He closed his eyes and tried to clear his head, but he found his thoughts drifting towards the question: Would the Doctor ever get them home? Here in this room, he couldn’t even feel if the ship had stopped again or not.

            But as Ryan drifted off once more, a different question echoed in his mind: Did he really want to go home?

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            As Yaz slowly became conscious, she pulled her blanket more firmly around her body as an act of rebellion. She didn’t want to get up for work and have to deal with the same kinds of people in the same kinds of places…

            Then she remembered.

            Yaz opened her eyes and examined the room she had claimed as hers in the TARDIS. It was rather empty, but as if to compensate the room was the perfect temperature and a soft light shone in one of the walls.

            Yaz sighed and wondered how long she’d been asleep, and what had woken her up. She looked for a clock, only to realise that time probably wasn’t relevant inside a time machine. Right…

            So what had woken her up? Her body’s normal routine, or something else? Had the Doctor tried to land the ship again?

            She strained her ears, but couldn’t hear anything. Maybe the rooms were soundproof, or maybe her room was just far enough away from the engines.

            A small voice in the back of her mind wondered how many more times the Doctor would try before she got them home. What if…what if they could never get back?

            Yaz shook away the disturbing thought and tried to go back to sleep.

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            Graham lay on an unfamiliar bed in an empty room of the TARDIS and stared up at the ceiling.

            His thoughts swirled in a jumbled mess. Sadness about Grace. The desire to keep Ryan safe. The mystery of the Doctor. Wanting Ryan to accept him. Keeping himself alive in this madness.

            Up until a few days ago, his life had made perfect sense. Now, he had seen so many impossible things that he’d believe just about anything.

            A slight shift in the room pulled Graham from his thoughts. He sat up, but couldn’t hear any clues as to the ship’s whereabouts. Had he imagined it?

            No. He could feel it. They had landed again.

            He thought about getting up to see if they were home, but before he could make up his mind he could feel the ship moving.

            A little while later, Graham felt the subtle disturbance pattern twice in quick succession. He hoped that meant the Doctor was trying to hurry things along. That would be the eighth time the ship had landed somewhere other than Sheffield.

            Graham sighed and shook his head. Would they ever get back home?


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            “Do you trust food from an alien spaceship?” Ryan held up a bacon sandwich and squinted at it. He would have been sceptical anyway, but the fact that food for each of them had already been placed on the table depending on their specific tastes was just plain weird.

            Graham shrugged and took a bite of his. He swallowed. “The Doctor hasn’t—” He stopped short and chuckled.

            Yaz smiled. “You were going to say she hasn’t steered us wrong, weren’t you?”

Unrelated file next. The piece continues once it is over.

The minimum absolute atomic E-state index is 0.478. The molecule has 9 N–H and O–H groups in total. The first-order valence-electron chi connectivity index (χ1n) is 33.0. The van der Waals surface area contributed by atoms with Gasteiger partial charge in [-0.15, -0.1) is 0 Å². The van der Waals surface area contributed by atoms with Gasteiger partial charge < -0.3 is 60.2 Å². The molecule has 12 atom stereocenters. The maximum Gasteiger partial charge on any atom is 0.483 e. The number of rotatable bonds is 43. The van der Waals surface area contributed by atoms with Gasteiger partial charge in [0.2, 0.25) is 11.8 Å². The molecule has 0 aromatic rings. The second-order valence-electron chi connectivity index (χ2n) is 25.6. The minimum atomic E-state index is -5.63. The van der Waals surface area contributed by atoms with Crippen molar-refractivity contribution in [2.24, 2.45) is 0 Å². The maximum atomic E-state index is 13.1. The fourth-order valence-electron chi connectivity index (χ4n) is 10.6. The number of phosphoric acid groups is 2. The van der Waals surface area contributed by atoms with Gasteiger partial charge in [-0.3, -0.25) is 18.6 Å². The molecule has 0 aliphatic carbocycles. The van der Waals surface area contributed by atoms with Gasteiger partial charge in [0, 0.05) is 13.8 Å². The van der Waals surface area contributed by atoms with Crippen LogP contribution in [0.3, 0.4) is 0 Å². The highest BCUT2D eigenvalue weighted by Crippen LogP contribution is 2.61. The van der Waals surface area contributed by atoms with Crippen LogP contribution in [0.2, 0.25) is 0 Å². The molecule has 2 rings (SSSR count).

They both laughed, and Ryan joined in.

            “Metaphorically speaking she hasn’t,” Graham said. “If there was a chance the food wasn’t safe, she would have told us.”

            “Yeah, guess so,” Ryan agreed. He took a bite of his sandwich, and it tasted perfectly normal. “So,” he continued quietly, afraid that the Doctor would somehow be able to hear him, “do you think she can get us home? I mean what if we’re just stuck here, going to a bunch of different planets?”

            “She’ll get us home,” Yaz said confidently.

            “She’s already tried six times,” Ryan insisted.

            “Nine,” Graham corrected.

            Yaz frowned at him. “What?”

            “We’ve landed three more times since we left that main room. You can sort of feel it, a slight shift in balance.”

            “Time traveling expert, eh, Graham?” Ryan said with a chuckle.

            “No, but I can feel it, trust me. Bus driver’s instincts,” he said, tapping his head. Ryan rolled his eyes.

            “And I bet she won’t tell us she’s tried a few more times since we’ve been back here either,” Graham finished.

            “She’s doing her best,” Yaz said.

            Ryan sighed and looked out the kitchen door into the corridor. Thoughts of home brought up conflicting emotions in his head. One the one hand, forever leaving behind everything familiar was a little terrifying. Conversely, the thought of going back to work and living his same old boring life after all of this was repulsive.

            He’d never say any of his musings out loud. Instead, he went along with the general desire to get home. “I hope so.”

            The Doctor suddenly appeared in the doorway with a grin. “Come on, you lot! I think I figured out what was wrong!” She dashed away just as quickly as she had come.

            The three looked at each other. Graham eyed his hardly touched sandwich, sighed, and followed the Doctor beside Ryan and Yaz.

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            “Fluid link!” the Doctor explained as they entered the console room. “I can’t believe I didn’t see it before. New fluid link, and she’ll work perfectly.”

            “Well where do we get one of those?” Graham asked.

            The Doctor frowned. “Not too many around for my TARDIS, but I know a place.”